Inside the four-passenger cabin, a well-executed balance of heritage, modern design and attention to detail conveys simplicity and refinement with contemporary details in the cluster, switches, dials and lighting. An available ambient light package, for example, offers advanced LED light pipe technology, giving the cabin a distinctive glow.
Deep, recessed gauges, located in square housings outlined in chrome, give a nod to the classic Camaro interior. The instrument panel gauges include both speedometer and engine rpm, with a driver information center located between the large gauges – its readouts and features controlled via a stalk on the steering column. An optional, console-mounted gauge package includes oil pressure, oil temperature, volts and transmission fluid temperature. The gauge package is included on 2LT and 2SS models.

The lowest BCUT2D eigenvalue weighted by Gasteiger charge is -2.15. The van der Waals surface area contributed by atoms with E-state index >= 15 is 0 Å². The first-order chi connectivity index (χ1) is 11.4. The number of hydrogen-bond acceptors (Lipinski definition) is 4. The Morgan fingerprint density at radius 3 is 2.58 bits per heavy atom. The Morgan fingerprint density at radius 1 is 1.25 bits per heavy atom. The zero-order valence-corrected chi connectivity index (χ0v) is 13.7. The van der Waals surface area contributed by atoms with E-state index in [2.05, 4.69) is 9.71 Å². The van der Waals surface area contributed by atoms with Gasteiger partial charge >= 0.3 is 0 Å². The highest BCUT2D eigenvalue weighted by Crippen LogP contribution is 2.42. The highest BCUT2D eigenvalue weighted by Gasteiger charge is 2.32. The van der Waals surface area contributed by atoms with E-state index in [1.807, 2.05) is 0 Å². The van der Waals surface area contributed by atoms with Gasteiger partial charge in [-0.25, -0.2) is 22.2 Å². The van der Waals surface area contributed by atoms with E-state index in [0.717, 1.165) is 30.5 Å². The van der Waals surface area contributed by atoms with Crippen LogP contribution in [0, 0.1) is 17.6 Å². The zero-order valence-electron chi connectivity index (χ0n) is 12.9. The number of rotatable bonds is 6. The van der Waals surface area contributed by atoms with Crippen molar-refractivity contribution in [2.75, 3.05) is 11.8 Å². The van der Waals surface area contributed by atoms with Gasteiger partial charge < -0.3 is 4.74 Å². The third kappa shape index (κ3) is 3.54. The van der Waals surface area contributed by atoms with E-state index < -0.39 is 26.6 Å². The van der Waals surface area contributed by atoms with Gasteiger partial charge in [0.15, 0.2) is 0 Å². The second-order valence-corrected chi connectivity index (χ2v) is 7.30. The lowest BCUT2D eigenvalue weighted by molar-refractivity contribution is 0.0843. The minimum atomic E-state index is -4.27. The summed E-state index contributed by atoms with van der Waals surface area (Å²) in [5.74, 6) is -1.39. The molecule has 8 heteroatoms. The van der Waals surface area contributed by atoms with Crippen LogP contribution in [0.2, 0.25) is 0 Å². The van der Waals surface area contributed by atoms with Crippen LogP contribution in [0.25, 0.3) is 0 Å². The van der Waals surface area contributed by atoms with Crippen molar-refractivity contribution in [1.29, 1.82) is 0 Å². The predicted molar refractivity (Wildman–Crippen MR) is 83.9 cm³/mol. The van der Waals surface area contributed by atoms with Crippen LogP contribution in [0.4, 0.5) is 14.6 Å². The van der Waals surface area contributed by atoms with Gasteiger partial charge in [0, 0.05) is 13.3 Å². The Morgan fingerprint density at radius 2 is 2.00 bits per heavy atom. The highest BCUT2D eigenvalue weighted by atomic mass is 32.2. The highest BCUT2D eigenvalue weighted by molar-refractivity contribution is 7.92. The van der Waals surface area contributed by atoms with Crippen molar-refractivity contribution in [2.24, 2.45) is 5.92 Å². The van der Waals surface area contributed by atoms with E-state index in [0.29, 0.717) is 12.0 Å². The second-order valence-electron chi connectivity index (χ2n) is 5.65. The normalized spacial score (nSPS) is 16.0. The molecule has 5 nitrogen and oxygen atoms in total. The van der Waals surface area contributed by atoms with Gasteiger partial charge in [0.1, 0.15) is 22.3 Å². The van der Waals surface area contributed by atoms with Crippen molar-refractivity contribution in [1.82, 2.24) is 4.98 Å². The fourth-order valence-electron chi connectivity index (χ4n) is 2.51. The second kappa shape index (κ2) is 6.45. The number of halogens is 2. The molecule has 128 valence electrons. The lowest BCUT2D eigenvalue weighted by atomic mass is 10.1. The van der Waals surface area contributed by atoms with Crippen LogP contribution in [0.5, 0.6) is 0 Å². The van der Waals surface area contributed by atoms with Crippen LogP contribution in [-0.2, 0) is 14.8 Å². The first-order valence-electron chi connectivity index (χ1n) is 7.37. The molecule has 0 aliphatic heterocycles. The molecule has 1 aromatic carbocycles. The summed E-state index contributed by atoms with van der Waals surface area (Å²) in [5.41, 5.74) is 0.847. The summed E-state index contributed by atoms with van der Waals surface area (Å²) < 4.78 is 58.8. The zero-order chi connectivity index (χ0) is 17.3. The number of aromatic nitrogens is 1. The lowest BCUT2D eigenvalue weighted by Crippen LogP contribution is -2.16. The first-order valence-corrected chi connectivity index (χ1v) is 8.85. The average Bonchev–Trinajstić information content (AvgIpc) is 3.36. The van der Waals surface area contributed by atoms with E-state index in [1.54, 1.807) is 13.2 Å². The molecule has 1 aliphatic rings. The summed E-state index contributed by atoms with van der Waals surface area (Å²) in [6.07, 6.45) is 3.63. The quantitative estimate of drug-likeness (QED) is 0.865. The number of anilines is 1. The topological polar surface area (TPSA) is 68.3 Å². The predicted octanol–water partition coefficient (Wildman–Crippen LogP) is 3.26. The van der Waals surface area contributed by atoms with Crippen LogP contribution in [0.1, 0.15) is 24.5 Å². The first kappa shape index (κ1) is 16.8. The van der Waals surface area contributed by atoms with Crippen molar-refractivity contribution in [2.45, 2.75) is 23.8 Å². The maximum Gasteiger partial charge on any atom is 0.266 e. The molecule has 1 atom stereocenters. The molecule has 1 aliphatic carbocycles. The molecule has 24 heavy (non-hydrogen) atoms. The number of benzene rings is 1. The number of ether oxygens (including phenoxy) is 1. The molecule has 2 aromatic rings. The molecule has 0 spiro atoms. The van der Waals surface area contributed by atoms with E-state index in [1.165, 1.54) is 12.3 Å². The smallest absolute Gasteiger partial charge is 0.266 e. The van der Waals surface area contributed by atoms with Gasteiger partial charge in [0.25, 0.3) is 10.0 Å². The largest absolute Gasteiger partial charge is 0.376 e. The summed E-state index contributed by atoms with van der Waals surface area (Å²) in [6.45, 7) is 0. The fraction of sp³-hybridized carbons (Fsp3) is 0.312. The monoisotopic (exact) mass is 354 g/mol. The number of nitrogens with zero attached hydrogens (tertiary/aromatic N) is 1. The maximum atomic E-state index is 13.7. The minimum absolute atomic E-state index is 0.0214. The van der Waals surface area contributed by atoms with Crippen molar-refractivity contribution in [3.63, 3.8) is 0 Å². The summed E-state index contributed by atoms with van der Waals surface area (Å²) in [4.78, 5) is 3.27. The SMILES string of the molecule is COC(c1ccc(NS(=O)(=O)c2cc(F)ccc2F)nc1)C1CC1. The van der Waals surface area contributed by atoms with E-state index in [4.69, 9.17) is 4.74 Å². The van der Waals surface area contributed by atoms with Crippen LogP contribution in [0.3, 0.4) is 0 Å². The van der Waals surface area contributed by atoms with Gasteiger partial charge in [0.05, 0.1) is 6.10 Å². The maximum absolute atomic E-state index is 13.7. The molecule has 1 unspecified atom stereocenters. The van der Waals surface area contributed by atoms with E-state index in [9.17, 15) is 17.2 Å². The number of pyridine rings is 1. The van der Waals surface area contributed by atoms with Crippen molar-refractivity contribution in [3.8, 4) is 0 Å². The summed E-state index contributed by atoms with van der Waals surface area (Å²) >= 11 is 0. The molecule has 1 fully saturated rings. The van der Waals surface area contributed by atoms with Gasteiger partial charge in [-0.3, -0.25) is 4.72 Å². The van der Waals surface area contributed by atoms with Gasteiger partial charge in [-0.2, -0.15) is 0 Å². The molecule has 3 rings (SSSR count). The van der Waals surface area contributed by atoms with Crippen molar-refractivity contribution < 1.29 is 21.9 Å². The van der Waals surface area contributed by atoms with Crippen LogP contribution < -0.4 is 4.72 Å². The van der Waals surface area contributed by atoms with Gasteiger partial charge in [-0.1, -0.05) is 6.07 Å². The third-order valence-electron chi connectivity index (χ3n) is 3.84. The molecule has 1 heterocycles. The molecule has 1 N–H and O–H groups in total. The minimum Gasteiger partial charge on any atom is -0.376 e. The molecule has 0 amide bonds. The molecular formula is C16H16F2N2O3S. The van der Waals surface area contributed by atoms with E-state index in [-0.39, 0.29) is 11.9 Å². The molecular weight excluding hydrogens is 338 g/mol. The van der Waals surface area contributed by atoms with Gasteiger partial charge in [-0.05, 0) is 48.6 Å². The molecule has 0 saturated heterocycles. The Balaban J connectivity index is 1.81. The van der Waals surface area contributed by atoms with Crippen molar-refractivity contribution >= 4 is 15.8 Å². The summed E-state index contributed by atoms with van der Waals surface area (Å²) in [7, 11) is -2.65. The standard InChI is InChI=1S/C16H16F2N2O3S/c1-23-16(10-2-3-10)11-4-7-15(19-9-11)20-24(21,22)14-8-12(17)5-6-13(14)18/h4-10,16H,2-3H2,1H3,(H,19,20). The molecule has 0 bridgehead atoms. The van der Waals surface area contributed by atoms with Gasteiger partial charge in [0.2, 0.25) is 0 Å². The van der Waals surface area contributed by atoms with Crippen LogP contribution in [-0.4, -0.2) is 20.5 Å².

Cloth upholstery is standard and leather-appointed seats are included on 2LT and 2SS models. Four-way manual adjustment including fore/aft and up/down on the driver seat and two-way adjustment on the passenger seat is standard. Heated, leather-trimmed seats with driver six-way power adjustment are optional.
Both LT and SS standard cloth and available leather interior colors are black, gray and beige. The front seat travel is a generous 8.5 inches from front to back. On SS models, the seats feature a distinctive SS logo on the headrest with contrasting stitching. An Inferno Orange interior trim package also will be available with leather interiors.
All models include a three-spoke steering wheel with manual tilt/telescope adjustment. Cruise control and rear defog also are standard, while a leather-wrapped steering wheel and shift knob; redundant steering wheel controls; Bluetooth and USB port are part of the available Driver Convenience and Connectivity package. Also included in the package is remote start on automatic transmission-equipped vehicles, as well as a personal device interface module for iPods.